Sir David King is right to call for a broadening of perspectives in the design, funding and conduct of research about climate change ("King urges arts to join crusade", 24 January). However, I'm not sure the problem resides solely with academics in the social sciences and humanities. Research councils still find it hard to recognise and fund high-quality, innovative interdisciplinary research that, for example, allows a climate modeller to work alongside a philosopher, or an anthropologist with an energy engineer. And physical scientists need to be prepared for some rude shocks when social scientists and humanities scholars are let loose on climate change; the phenomenon may not turn out to be quite the one the physical scientists think they have been studying for the past 25 years.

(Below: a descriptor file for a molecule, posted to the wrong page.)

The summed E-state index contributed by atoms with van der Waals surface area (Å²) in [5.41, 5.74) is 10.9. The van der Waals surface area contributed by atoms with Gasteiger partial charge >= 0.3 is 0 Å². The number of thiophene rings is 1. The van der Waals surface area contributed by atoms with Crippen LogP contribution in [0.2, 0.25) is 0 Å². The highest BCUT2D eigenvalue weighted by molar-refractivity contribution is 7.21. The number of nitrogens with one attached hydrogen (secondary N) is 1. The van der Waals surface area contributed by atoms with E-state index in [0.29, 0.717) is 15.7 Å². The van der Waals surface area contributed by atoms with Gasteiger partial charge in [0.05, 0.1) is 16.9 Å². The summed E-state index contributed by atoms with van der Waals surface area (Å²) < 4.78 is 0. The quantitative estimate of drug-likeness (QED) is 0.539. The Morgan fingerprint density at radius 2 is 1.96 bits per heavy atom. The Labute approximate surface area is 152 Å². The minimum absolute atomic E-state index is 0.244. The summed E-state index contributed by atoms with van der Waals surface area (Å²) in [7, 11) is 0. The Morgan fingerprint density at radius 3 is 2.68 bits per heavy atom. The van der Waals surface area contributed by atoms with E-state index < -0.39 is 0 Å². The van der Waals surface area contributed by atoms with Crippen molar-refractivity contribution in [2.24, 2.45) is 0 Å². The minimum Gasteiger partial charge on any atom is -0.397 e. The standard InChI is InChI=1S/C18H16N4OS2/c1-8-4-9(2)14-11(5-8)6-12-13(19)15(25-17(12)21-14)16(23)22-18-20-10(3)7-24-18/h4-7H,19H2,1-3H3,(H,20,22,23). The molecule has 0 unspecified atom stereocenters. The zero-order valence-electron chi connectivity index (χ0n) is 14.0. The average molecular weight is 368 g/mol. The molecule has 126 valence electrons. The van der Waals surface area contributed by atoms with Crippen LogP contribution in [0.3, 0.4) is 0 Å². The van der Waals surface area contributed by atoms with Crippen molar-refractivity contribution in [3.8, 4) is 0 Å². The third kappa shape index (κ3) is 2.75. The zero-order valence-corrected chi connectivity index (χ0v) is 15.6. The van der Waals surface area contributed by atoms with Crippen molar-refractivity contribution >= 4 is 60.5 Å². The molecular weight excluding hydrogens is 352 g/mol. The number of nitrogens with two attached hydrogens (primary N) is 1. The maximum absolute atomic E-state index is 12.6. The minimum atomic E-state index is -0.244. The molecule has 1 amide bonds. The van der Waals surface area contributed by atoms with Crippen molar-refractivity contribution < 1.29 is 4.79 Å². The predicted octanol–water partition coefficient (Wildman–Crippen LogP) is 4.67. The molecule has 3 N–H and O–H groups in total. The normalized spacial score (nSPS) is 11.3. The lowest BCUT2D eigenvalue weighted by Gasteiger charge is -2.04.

Mike Hulme, School of Environmental Sciences, University of East Anglia.
Register to continue
Get a month's unlimited access to THE content online. Just register and complete your career summary.
Registration is free and only takes a moment. Once registered you can read a total of 3 articles each month, plus:
- Sign up for the editor's highlights
- Receive World University Rankings news first
- Get job alerts, shortlist jobs and save job searches
- Participate in reader discussions and post comments
Or subscribe for unlimited access to:
- Unlimited access to news, views, insights & reviews
- Digital editions
- Digital access to THE’s university and college rankings analysis
Already registered or a current subscriber?Sign in now